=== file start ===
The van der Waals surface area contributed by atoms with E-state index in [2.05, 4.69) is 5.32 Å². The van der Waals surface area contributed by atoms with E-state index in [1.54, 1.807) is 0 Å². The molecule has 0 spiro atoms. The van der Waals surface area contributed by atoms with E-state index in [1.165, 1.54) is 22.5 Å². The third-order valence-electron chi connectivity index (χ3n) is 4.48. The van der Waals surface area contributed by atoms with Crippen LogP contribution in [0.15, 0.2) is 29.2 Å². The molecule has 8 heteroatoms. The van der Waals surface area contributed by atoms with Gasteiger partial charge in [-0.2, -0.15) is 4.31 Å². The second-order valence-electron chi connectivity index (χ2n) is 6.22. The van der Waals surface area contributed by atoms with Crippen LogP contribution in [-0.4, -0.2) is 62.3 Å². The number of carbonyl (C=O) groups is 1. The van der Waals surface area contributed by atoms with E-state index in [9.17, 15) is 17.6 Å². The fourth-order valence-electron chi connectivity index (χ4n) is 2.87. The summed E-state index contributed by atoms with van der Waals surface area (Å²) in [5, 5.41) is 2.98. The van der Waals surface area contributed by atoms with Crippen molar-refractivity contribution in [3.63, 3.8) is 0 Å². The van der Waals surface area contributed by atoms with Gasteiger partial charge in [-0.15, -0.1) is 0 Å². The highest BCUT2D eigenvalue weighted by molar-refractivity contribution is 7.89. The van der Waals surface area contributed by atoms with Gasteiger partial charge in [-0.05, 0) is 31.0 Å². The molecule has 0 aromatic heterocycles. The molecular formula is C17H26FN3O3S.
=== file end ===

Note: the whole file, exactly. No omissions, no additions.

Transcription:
The van der Waals surface area contributed by atoms with E-state index in [2.05, 4.69) is 5.32 Å². The van der Waals surface area contributed by atoms with E-state index in [1.54, 1.807) is 0 Å². The molecule has 0 spiro atoms. The van der Waals surface area contributed by atoms with E-state index in [1.165, 1.54) is 22.5 Å². The third-order valence-electron chi connectivity index (χ3n) is 4.48. The van der Waals surface area contributed by atoms with Crippen LogP contribution in [0.15, 0.2) is 29.2 Å². The molecule has 8 heteroatoms. The van der Waals surface area contributed by atoms with Gasteiger partial charge in [-0.2, -0.15) is 4.31 Å². The second-order valence-electron chi connectivity index (χ2n) is 6.22. The van der Waals surface area contributed by atoms with Crippen LogP contribution in [-0.4, -0.2) is 62.3 Å². The number of carbonyl (C=O) groups is 1. The van der Waals surface area contributed by atoms with E-state index in [9.17, 15) is 17.6 Å². The fourth-order valence-electron chi connectivity index (χ4n) is 2.87. The summed E-state index contributed by atoms with van der Waals surface area (Å²) in [5, 5.41) is 2.98. The van der Waals surface area contributed by atoms with Crippen molar-refractivity contribution in [3.63, 3.8) is 0 Å². The van der Waals surface area contributed by atoms with Gasteiger partial charge in [-0.15, -0.1) is 0 Å². The highest BCUT2D eigenvalue weighted by molar-refractivity contribution is 7.89. The van der Waals surface area contributed by atoms with Gasteiger partial charge in [-0.05, 0) is 31.0 Å². The molecule has 0 aromatic heterocycles. The molecular formula is C17H26FN3O3S.